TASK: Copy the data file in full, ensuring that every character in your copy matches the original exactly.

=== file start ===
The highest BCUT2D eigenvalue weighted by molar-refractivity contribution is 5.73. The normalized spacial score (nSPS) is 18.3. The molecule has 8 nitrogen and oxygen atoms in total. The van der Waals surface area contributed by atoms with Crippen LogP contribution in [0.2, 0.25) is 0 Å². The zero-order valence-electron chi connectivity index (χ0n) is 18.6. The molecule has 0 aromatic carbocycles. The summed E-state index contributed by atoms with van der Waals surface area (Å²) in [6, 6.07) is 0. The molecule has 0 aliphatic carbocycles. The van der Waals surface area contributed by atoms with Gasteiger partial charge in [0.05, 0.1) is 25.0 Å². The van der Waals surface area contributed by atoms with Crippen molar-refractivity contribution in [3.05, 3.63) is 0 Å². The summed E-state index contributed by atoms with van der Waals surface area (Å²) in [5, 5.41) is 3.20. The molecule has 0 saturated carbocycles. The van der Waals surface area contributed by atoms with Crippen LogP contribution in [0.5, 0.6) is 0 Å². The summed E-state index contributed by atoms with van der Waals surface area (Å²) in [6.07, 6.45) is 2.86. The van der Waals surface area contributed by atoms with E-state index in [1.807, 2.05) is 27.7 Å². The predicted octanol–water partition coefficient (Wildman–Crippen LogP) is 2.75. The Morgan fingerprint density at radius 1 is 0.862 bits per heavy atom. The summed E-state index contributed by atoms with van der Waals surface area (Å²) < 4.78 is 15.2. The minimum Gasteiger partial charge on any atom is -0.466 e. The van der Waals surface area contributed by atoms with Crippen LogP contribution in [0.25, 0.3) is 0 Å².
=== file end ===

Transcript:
The highest BCUT2D eigenvalue weighted by molar-refractivity contribution is 5.73. The normalized spacial score (nSPS) is 18.3. The molecule has 8 nitrogen and oxygen atoms in total. The van der Waals surface area contributed by atoms with Crippen LogP contribution in [0.2, 0.25) is 0 Å². The zero-order valence-electron chi connectivity index (χ0n) is 18.6. The molecule has 0 aromatic carbocycles. The summed E-state index contributed by atoms with van der Waals surface area (Å²) in [6, 6.07) is 0. The molecule has 0 aliphatic carbocycles. The van der Waals surface area contributed by atoms with Gasteiger partial charge in [0.05, 0.1) is 25.0 Å². The van der Waals surface area contributed by atoms with Crippen molar-refractivity contribution in [3.05, 3.63) is 0 Å². The summed E-state index contributed by atoms with van der Waals surface area (Å²) in [5, 5.41) is 3.20. The molecule has 0 saturated carbocycles. The van der Waals surface area contributed by atoms with Crippen LogP contribution in [0.5, 0.6) is 0 Å². The summed E-state index contributed by atoms with van der Waals surface area (Å²) in [6.07, 6.45) is 2.86. The van der Waals surface area contributed by atoms with E-state index in [1.807, 2.05) is 27.7 Å². The predicted octanol–water partition coefficient (Wildman–Crippen LogP) is 2.75. The Morgan fingerprint density at radius 1 is 0.862 bits per heavy atom. The summed E-state index contributed by atoms with van der Waals surface area (Å²) < 4.78 is 15.2. The minimum Gasteiger partial charge on any atom is -0.466 e. The van der Waals surface area contributed by atoms with Crippen LogP contribution in [0.25, 0.3) is 0 Å².